The deadliest of the May 24 tornadoes, a massive twister that tracked 75 miles through El Reno, Piedmont, Cashion and Guthrie, was upgraded Wednesday to an EF5, the highest tornado rating.
Rick Smith, warning coordination meteorologist with the National Weather Service in Norman, said weather service officials upgraded the tornado's rating after data from a University of Oklahoma mobile Doppler radar showed wind speeds in the twister exceeded 200 miles per hour as it crossed Interstate 40 near El Reno.
“The area where the wind speeds were measured was in the same area where we saw some pretty extreme damage,” he said.
The tornado killed five people within a mile of that spot and heavily damaged an oil rig in the area. It would kill more people before it was done.
Smith said rating the strongest tornado was difficult because of the method used to come up with a rating on the enhanced Fujita scale.
Engineers and forecasters survey damage and estimate wind speeds based on the construction of the structures the twister hits.
If a house is completely swept off its foundation, forecasters know wind speeds were more than 200 miles per hour and can rate the tornado an EF5.
But there were no houses destroyed near Interstate 40, and oil rigs aren't among the common structures used to determine a rating.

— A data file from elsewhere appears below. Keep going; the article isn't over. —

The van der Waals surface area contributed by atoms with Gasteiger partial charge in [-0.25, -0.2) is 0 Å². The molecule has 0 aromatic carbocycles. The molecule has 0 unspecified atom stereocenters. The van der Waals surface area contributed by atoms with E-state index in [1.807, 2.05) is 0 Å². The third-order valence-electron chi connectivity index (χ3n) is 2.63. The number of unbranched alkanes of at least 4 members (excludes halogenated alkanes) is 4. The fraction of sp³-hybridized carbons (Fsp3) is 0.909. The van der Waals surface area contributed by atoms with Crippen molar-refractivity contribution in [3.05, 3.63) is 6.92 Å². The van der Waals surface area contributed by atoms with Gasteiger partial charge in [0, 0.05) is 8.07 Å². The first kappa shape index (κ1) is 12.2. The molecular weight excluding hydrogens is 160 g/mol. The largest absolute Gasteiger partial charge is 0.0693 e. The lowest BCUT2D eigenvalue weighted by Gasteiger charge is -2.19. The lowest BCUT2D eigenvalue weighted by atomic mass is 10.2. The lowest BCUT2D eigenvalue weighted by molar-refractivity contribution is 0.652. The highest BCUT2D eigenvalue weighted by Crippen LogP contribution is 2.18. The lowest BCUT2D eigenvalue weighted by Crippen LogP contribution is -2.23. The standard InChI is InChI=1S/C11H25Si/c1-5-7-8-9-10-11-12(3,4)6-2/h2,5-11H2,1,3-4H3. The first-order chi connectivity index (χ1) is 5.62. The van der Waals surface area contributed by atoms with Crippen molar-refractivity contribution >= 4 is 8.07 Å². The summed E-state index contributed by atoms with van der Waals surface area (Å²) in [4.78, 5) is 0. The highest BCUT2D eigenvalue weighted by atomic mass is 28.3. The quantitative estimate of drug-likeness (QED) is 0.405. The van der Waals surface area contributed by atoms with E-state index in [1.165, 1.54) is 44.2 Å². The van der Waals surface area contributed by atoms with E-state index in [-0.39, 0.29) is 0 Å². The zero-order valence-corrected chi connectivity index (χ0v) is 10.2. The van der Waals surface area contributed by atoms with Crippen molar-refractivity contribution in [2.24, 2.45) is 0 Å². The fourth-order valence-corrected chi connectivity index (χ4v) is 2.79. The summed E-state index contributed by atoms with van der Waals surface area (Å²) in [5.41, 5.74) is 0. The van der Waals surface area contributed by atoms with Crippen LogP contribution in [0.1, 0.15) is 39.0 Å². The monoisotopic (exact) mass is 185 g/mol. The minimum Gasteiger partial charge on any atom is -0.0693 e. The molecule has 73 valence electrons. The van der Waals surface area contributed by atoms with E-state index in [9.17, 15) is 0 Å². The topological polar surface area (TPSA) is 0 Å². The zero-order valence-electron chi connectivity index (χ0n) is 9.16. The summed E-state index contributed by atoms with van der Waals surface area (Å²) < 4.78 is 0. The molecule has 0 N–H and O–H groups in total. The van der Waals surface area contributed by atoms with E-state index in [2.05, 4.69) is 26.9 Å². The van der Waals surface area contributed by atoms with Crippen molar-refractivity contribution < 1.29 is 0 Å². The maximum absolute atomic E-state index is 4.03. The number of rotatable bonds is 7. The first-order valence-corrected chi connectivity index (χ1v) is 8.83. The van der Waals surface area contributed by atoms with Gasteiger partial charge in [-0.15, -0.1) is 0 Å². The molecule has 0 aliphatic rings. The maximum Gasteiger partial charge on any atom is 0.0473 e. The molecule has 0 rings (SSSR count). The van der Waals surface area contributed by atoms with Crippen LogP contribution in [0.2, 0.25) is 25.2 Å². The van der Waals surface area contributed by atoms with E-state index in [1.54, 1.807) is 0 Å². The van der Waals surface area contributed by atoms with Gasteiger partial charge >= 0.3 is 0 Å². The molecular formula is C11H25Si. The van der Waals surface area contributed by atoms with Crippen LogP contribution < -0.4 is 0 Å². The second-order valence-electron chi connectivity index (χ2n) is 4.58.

“We can't rate a tornado exclusively on the ground being scoured or even on automobiles being thrown,” Smith said. “We have to look at a combination of all the evidence that we see and piece it all together. In this case, I think we got it right.”
The rating validates the unusually stern language forecasters used on the morning of May 24, when they warned “large, strong, long-track tornadoes” were likely to hit in central Oklahoma sometime after 3 p.m.
The first tornado warning was issued minutes after 3 p.m., and seven twisters touched down that evening, including the EF5 and two EF4 tornadoes. Wind speeds in the two EF4 tornadoes were just under 200 miles per hour, forecasters said.
Smith said no one at the weather service is celebrating the accuracy of the warnings.
The strongly-worded warnings early in the day spread quickly both in traditional news media and through social networking tools like Facebook and Twitter. Many businesses dismissed workers early so they could prepare for severe weather.
Smith said Oklahomans' response to the warnings was unprecedented. “It's encouraging to know our capabilities are getting better to get the word out in advance,” Smith said. “You can't measure how many people didn't die.”